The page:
Albino Aeolidia papillosa

September 18, 1999
From: Irina Roginskaya

Dear Bill,
Here are two photos of albinistic specimen of Aeolidia papillosa from the White Sea. It seems to me that the records of albinos among nudibranchs are rather rare (with the exception of cave dwellers. e.g., (Belcik, 1975; Cattaneo, 1982) and deep-water species (e.g. Rudman, 1972)). During my more than 20 years long searching for nudibranchs in the vicinity of the White Sea Biological Station of Moscow State University I had seen the albinistic exemplar only once. This white specimen of Aeolidia papillosa (L) was discovered 19.09.1987 at low tide near the White Sea Biological Station of Moscow State University (Kandalasha Bay, Velikaya Salma Strait), in a shallow residual pool on the silty-sandy rather polluted bottom near the pier, in company of four normally pigmented grayish brown A. papillosa. The white specimen differed from its normal fellows by the complete absence of pigmentation, by the much lesser size - 3cm in length, (while the four normally pigmented A.papillosa attained 6.0-7.5 cm), and by the group of rows with short regenerating papillae on the right side of the body.

The behaviour of the white and the four normally coloured specimens was just the same. Regaining with returning water their usual lively appearance (after forced immobility during low tide) the five animals together rushed towards the place of aggregation of their food objects - the olive-green actiniarians Bunodactis stella almost buried up to the oral disk in the sand. In captivity being accustomed to twice a day drying the white specimen together with other A. papillosa at the time of low tide tried to climb out from the aquarium.

Despite the milky white coloration of the body and cerata the specimen retained some colour peculiarities of normally coloured A. papillosa. That is, the opaque snowy-white “dust” more white that the milky-white background, clearly seen on the upper 2/3 of each dorsal papilla, on the basic part of the rhinophores and the oral tentacles, and especially on the upper surface of the head, where the dense snowy-white specs of “dust” created the triangle, which is characteristic for the species. The anatomical study of the white specimen revealed the usual radula, composed of 23 rows of pectinate teeth and the normally pigmented black eyes.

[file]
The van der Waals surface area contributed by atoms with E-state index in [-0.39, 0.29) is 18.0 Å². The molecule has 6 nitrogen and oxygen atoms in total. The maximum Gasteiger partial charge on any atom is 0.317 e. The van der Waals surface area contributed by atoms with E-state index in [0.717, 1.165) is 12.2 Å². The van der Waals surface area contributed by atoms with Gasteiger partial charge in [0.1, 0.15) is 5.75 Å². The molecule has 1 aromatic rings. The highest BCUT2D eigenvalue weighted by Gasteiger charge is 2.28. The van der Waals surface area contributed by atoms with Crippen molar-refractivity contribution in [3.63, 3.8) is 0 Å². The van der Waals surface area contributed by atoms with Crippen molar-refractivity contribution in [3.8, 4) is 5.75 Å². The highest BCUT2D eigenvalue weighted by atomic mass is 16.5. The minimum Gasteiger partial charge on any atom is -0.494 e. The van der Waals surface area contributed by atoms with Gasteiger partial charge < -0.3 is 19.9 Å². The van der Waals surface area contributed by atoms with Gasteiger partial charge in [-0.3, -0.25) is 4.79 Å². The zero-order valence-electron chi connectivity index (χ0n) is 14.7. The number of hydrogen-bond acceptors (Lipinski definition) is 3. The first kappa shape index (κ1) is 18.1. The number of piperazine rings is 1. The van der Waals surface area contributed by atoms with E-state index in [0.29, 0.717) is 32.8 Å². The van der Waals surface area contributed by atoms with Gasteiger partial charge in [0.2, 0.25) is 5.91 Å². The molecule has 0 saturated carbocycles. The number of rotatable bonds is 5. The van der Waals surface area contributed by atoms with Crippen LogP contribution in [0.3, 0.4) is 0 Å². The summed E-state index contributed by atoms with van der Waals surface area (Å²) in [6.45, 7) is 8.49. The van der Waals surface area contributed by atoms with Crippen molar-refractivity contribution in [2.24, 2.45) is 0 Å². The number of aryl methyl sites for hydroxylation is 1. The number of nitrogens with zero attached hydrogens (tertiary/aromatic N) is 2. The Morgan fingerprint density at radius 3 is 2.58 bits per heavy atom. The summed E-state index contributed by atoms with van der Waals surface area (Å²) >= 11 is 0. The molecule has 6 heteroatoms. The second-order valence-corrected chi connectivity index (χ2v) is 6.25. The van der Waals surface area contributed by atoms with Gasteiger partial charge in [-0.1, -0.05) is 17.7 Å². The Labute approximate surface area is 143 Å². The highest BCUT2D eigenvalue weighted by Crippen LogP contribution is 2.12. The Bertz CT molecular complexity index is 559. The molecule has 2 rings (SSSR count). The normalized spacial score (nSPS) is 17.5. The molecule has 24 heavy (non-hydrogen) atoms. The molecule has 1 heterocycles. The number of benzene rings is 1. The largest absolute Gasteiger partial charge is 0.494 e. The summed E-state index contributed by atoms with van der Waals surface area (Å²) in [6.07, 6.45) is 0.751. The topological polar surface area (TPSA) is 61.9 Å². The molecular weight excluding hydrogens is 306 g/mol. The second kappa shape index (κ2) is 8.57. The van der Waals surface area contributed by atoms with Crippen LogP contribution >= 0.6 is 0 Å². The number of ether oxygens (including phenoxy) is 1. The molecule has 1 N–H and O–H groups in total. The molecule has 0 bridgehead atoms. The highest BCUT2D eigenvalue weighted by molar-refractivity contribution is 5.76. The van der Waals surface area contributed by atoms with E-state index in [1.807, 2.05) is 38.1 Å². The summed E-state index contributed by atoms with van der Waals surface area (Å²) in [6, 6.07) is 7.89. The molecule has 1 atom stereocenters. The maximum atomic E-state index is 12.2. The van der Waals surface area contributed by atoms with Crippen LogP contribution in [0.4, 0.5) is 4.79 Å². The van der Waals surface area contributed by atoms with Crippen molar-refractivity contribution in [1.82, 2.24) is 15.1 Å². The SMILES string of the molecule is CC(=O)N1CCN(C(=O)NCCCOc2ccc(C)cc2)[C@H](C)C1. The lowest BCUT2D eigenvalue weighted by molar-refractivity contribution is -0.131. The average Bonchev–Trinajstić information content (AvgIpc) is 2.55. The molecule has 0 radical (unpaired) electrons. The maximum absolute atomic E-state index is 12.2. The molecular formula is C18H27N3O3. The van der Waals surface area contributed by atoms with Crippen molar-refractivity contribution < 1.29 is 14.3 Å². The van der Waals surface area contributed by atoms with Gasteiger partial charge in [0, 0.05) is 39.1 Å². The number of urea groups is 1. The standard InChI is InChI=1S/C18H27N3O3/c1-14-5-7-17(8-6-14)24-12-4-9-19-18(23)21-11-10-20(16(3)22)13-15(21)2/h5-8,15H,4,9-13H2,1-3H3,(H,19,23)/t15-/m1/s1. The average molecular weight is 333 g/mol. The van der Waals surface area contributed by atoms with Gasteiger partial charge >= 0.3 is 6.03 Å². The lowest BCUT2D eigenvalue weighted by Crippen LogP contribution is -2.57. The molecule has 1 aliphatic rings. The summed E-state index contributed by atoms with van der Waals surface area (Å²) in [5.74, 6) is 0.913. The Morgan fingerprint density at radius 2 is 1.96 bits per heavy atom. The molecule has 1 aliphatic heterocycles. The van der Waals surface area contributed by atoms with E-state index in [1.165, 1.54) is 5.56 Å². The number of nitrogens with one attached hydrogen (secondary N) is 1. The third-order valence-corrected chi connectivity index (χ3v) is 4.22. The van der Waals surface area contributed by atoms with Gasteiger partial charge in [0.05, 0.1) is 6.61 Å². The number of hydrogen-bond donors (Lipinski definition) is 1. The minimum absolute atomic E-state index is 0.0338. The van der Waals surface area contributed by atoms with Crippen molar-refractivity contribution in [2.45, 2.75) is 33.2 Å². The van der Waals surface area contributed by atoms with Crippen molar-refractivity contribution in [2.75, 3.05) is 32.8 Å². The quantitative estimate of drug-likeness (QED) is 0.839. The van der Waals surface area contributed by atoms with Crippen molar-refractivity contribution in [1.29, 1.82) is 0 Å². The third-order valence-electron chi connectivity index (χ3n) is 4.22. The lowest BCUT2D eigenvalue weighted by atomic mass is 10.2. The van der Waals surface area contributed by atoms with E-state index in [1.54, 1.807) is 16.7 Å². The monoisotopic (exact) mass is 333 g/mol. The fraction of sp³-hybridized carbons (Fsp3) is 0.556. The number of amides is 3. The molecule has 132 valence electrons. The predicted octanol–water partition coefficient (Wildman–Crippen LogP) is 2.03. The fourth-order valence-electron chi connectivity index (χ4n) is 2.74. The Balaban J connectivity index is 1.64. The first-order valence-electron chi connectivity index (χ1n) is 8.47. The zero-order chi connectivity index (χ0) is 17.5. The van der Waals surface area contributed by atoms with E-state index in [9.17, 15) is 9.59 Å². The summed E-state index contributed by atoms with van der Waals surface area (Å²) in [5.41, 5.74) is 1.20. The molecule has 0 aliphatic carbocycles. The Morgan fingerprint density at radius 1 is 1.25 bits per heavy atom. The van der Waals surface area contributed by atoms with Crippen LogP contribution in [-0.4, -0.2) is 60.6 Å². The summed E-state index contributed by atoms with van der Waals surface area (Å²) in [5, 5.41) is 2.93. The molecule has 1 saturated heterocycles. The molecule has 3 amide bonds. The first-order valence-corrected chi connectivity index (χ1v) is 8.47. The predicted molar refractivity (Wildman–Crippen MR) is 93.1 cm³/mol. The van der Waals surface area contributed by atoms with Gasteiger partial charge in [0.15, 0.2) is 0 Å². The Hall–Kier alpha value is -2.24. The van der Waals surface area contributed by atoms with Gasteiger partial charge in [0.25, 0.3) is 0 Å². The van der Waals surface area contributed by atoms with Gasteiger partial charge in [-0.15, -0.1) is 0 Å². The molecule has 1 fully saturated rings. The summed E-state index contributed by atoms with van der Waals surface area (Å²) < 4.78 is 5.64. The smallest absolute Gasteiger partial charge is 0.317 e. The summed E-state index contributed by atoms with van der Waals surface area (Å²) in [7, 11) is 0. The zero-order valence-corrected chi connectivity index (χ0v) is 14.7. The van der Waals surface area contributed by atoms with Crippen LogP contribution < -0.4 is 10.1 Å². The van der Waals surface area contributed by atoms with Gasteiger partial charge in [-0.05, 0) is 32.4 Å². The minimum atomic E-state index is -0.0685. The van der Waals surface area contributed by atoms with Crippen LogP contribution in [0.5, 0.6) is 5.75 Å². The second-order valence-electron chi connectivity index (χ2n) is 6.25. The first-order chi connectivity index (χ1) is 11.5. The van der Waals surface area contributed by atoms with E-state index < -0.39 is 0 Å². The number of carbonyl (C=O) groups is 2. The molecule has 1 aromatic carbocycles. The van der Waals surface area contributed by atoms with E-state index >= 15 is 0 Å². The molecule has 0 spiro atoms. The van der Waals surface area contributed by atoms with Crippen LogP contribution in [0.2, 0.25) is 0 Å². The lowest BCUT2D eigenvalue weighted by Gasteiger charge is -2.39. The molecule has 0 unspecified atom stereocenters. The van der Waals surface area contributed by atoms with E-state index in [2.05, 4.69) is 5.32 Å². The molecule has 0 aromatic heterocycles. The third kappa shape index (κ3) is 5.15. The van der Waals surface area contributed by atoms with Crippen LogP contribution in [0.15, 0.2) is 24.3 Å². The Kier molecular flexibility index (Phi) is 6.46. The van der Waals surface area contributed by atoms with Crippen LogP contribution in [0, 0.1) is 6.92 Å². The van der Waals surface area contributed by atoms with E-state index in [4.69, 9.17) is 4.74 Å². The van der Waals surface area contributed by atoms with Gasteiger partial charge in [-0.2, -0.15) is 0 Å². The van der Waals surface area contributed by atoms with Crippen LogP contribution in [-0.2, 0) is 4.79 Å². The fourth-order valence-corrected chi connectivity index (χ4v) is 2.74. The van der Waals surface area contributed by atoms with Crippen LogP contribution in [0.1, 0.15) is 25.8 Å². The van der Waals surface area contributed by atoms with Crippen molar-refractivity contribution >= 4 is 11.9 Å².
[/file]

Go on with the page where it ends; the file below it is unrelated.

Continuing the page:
Externally the white specimen was looking like the true albino. Though if the albinism is innate genetic anomaly, linked with the blocking of the synthesis of pigments, mainly melanin, the retain of eye pigmentation permits us to speak only about the partly albinism. The presence of the melanin in the eyes points to the presence of the dominant gene of normal pigmentation, necessary for the elaboration of pigment in the organism. Perhaps here we are dealing with albinism arising as the display of the gene of patchiness, when the whole surface of the body may prove to be the single white spot, and then the albinos may retain eye pigmentation?

Roginskaya, I.S. (1990) Albino Aeolidia papillosa, collected in the intertidal zone of the White Sea (Gastropoda, Nudibranchia). Zoologicheskiy Zhurnal (Russian Journal of Zoology), 69(3): 125-127. (in Russian).

Irina Roginskaya

Roginskaya, I., 1999 (Sep 18) Albino Aeolidia papillosa. [Message in] Sea Slug Forum. Australian Museum, Sydney. Available from

Dear Irina,
Thanks for the information.
Bill Rudman


Aeolidia papillosa

Related messages

  1. Aeolidia papillosa from French Atlantic
    From: Marina Poddubetskaia Ossokine, August 17, 2009
  2. Re: Aeolidia papillosa spawn
    From: Jackie Hildering, August 1, 2008
  3. Re: Aeolidia papillosa spawn
    From: Jackie Hildering, August 1, 2008
  4. Stars don't eat slugs
    From: Jan Kocian, July 11, 2007
  5. Aeolidia papillosa from British Columbia
    From: Marli Wakeling, March 26, 2007
  6. Aeolidia papillosa? from southern Oregon
    From: Sandy Grummon, March 1, 2007
  7. Large Aeolidia papillosa from Puget Sound
    From: Richard Zade, February 8, 2007
  8. Juvenile Aeolidia papillosa?
    From: Carmelita Hansen, May 11, 2006
  9. Aeolidia papillosa - Mating and Feeding
    From: Philipp Kauffmann, May 24, 2005
  10. Aeolidia papillosa from Puget Sound, Washington
    From: Tom Hankins, February 22, 2005
  11. Aeolidia papillosa vs Flabellina salmonacea
    From: Mary Jo Adams, January 29, 2004
  12. Aeolidia papillosa - mating
    From: Richard Lord, August 29, 2003
  13. Aeolidia papillosa feeding
    From: Alan Shepard, August 23, 2003
  14. Re: Information about Aeolidia papillosa
    From: Peter H. van Bragt, November 4, 2002
  15. Information about Aeolidia papillosa
    From: Moria Eggers, October 30, 2002
  16. Aeolidia papillosa feeding
    From: Andy Horton, September 30, 1999
  17. Aeolidia papillosa spawn
    From: Andy Horton, September 29, 1999
  18. Aeolidia papillosa from the White Sea
    From: Irina Roginskaya, September 8, 1999
  19. Colour variation in Aeolidia papillosa
    From: Betsey Hansen, September 5, 1999
  20. Aeolidia papillosa - Feeding & breeding
    From: Betsey Hansen, September 3, 1999
  21. Aeolidia papillosa from the Netherlands
    From: Peter H. van Bragt, September 2, 1999
  22. Aeolidia papillosa from New York
    From: Betsey Hansen, September 2, 1999

Show factsheet and all related messages